Whether it's the looming threat of black ice, the relentless wind pounding your lungs or the snow pelting your face, the winter months have a way of making outdoor exercise seem less than appealing. But if you're someone who meets chilly weather with a groan, your aversion to winter workouts might dissipate with the right cold-weather activity. It’s time to strap on your sneakers, head out into the frozen tundra and sing "Let It Go" loud and proud.|
Try some of these activities that can only be done once the thermometer dips below 32 degrees, burn major calories and break up the monotony of gray days sitting inside.
Skiing – 238 calories*
Adorable winter hats aside, downhill skiing will have you working lower-body muscles you didn't even know you had. Just ask Olympic gold medalist Lindsey Vonn and her sculpted legs. The sideways shifts from left leg to right as you weave your way down your mountain will fire up your quads, glutes, calves and all the muscles in between. Plus, there's nothing better than a well-deserved après ski cocktail after a day on the slopes.
Snowboarding – 211 calories
Skiing's slightly more extreme cousin, snowboarding continues to be a popular option for snow bunnies of all ages. The added element of balancing on the board means your core muscles come into play in a big way throughout your ride to the bottom. Before you hit the slopes, try to fit in a few specialized workouts to be sure that your body is ready for the added strain on your muscles
Ice Skating – 238 calories
You don't need to know how to do a triple axel to find enjoyment in the simple pleasure of ice skating. While oohing and ahhing at the ease with which Olympic skaters master their complicated turns, simply gliding on the ice has its own impressive health benefits. In addition to core work, a story from The Washington Post details how ice skating has been found to play a part in increasing bone mineral density.
Snowshoeing – 272 calories
If your favorite part of summer is the endless trails found in local and national parks, don't let a little snow rain on your parade. This low-impact aerobic exercise can be done pretty much anywhere snow is on the ground and is a great way to get out and see the beauty of snow-covered trees all winter long.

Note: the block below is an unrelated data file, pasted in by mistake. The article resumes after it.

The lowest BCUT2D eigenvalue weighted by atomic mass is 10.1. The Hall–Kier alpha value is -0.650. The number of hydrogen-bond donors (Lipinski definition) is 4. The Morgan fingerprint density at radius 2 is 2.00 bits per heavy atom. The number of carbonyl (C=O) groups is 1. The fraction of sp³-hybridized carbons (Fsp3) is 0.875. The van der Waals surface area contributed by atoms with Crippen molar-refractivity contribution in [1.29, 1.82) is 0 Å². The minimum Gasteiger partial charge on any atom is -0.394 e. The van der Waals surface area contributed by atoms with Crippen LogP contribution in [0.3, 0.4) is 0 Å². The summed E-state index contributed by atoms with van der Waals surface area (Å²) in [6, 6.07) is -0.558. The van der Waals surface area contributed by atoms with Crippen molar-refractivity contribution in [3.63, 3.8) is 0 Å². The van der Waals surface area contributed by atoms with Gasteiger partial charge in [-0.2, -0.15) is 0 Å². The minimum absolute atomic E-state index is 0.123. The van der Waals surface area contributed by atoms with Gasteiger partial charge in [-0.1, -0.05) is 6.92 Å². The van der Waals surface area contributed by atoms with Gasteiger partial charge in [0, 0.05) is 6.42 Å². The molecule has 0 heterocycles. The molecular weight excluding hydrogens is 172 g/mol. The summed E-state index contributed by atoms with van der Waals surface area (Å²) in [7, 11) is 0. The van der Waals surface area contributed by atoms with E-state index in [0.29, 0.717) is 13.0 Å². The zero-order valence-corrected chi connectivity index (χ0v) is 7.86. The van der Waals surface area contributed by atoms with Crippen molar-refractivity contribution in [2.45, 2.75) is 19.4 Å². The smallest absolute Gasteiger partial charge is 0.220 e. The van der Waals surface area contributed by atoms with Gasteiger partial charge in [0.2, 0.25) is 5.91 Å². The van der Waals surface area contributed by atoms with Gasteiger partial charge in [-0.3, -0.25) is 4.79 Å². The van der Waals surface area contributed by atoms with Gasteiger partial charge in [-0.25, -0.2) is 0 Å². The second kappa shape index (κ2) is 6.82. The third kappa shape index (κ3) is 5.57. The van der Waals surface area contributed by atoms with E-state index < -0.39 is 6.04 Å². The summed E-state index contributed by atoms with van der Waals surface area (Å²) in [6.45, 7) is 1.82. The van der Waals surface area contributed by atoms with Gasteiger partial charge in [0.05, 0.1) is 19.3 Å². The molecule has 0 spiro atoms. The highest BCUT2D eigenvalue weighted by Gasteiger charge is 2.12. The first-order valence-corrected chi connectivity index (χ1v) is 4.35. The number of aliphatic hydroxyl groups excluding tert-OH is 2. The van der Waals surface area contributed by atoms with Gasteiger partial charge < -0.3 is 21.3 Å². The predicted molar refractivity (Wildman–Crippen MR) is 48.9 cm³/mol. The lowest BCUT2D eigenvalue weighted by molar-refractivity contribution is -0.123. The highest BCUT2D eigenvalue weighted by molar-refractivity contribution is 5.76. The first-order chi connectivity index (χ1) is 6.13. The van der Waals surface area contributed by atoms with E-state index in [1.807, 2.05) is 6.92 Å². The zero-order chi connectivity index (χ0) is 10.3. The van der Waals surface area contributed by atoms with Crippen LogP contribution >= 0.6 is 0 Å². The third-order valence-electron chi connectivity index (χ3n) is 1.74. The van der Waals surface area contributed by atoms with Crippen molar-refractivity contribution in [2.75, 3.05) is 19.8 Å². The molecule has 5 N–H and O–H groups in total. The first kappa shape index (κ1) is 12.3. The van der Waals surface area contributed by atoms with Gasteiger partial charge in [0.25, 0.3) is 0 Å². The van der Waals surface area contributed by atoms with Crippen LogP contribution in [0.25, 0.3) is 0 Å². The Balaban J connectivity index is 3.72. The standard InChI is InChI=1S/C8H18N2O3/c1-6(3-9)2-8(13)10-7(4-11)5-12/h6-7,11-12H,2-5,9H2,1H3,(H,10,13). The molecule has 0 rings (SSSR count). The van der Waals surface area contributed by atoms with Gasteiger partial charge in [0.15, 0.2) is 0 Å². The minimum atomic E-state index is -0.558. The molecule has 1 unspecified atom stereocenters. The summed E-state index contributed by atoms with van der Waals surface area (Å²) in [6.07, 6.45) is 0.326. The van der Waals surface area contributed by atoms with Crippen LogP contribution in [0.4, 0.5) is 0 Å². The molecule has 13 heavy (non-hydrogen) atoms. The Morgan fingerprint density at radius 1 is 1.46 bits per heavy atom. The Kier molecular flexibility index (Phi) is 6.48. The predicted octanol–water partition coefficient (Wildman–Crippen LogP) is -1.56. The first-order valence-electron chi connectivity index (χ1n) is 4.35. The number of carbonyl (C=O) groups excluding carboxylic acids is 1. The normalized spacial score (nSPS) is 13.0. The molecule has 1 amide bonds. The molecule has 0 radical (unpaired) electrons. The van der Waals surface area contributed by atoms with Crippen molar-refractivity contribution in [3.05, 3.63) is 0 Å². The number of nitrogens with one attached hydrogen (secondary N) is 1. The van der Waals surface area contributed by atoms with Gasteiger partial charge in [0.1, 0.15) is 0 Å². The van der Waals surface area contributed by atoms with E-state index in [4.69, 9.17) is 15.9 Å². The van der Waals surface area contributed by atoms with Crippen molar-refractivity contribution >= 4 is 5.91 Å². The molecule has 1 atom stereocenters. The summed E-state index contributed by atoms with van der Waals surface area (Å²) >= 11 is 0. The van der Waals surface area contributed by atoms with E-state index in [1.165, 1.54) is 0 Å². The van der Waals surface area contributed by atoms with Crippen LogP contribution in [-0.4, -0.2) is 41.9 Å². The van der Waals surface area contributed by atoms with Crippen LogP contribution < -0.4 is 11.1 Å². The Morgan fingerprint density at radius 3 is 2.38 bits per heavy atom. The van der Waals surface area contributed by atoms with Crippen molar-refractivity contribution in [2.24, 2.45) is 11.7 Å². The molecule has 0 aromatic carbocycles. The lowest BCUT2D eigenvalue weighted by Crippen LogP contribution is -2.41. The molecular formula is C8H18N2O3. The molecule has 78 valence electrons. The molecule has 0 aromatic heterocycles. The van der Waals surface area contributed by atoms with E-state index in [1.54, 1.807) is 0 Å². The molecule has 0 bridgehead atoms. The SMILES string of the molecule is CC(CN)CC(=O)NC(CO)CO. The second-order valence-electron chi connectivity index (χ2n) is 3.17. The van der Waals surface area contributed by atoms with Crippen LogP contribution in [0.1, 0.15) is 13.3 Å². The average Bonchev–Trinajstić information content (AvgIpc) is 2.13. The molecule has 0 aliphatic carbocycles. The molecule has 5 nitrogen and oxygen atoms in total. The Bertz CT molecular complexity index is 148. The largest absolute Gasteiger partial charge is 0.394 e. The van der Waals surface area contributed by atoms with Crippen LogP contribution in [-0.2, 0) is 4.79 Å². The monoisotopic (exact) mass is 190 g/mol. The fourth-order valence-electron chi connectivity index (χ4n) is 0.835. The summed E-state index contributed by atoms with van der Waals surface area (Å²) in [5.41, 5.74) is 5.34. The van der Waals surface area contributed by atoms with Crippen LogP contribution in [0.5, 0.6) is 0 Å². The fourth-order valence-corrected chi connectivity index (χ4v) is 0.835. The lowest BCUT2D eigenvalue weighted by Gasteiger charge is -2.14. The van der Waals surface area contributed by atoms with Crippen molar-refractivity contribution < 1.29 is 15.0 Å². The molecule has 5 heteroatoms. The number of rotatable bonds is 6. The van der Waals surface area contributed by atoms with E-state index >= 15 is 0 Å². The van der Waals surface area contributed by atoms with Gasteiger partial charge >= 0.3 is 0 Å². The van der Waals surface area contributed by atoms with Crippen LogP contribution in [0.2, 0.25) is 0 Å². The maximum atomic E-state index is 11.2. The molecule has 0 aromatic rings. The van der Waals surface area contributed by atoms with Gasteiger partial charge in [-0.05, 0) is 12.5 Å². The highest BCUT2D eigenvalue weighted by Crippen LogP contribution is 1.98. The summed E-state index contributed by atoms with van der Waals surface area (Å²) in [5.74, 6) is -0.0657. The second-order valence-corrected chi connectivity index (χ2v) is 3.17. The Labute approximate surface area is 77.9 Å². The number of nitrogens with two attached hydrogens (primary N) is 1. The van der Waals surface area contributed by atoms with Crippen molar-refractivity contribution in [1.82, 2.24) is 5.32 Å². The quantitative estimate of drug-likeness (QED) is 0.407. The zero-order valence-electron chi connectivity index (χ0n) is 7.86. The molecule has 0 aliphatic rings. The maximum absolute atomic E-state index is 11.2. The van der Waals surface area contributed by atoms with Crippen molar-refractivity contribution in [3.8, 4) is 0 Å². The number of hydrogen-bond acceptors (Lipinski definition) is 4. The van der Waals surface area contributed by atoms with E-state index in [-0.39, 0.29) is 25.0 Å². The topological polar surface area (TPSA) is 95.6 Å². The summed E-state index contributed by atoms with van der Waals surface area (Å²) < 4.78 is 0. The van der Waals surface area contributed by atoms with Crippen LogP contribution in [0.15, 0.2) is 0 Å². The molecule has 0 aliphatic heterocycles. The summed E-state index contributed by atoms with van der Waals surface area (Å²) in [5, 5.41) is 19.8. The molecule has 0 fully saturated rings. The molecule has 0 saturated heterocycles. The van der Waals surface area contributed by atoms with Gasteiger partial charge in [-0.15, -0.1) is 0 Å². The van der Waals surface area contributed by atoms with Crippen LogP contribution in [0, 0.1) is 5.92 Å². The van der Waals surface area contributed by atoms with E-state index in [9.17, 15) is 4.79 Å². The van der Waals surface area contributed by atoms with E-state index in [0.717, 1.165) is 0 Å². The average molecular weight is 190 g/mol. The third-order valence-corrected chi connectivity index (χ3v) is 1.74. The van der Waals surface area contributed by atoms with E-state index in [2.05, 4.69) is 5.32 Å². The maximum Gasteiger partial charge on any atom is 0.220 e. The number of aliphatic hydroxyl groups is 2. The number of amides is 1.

Cross-Country Skiing – 238 calories
Anyone who has ever lost momentum before they reached the lift line knows how difficult it is to maneuver skis on flat ground, but the sport of cross-country skiing is guaranteed to blast both your upper and lower body in a short amount of time. Depending on your technique, you'll be utilizing your abdominals, triceps, biceps, glutes and quads and more, as you push, glide and skate your way along a gorgeous, snowy trail.
Broomball – 238 calories
Part hockey-minus-the-skates, part field-hockey-on-ice, broomball gains more fans every year. Played on an ice rink in sneakers with a stick topped with a broom-shaped head, your objective is to shoot a ball into the opposing team's goal, which means a lot of running and maybe a few slips on the ice. After running and sliding across the ice for 20 minutes, you'll be sweaty and happy. Look for a local league as a great way to ensure you emerge from hibernation to socialize with friends throughout the winter months.
Sledding – 238 calories
Grab your kid's sled or a trashcan lid and hit the closest hill for a fun way to burn some calories. After climbing up the hill, working your calves and quads in the process, enjoy your instant reward as you slide high-speed down to the bottom—then do it again. This is a great way to get the whole family to exercise while spending time together.
Hockey – 272 calories
Take ice skating and add the element of quick-paced competition and you've got a high-energy winter sport that requires every muscle group. Your hamstrings will feel the burn as you skate backward, while your inner thighs benefit from your lateral movements. Plus, holding and shooting with your hockey stick will keep your arm muscles in the game.
Curling – 136 calories
While it might appear slow-paced and simple watching the pros do it in the Olympics, curling competitors actually work up quite a sweat. The process of "sweeping" requires the arms to move quickly as you press the brush into the hard ice to guide the rock to its intended target area. Just a few passes will leave your upper arms with that feels-so-good burn.
Shoveling Snow – 211 calories
It's a chore, yes, but when you're out there at the crack of dawn carving a path for your car to get down the driveway, keep in mind that you're getting in some solid calorie-burning work. The fact that just 30 minutes of shoveling destroys more than 200 calories should be enough to at least put a small, frozen smile on your face.
*All calories burned estimates based on 30 minutes of activity for a 150-pound person.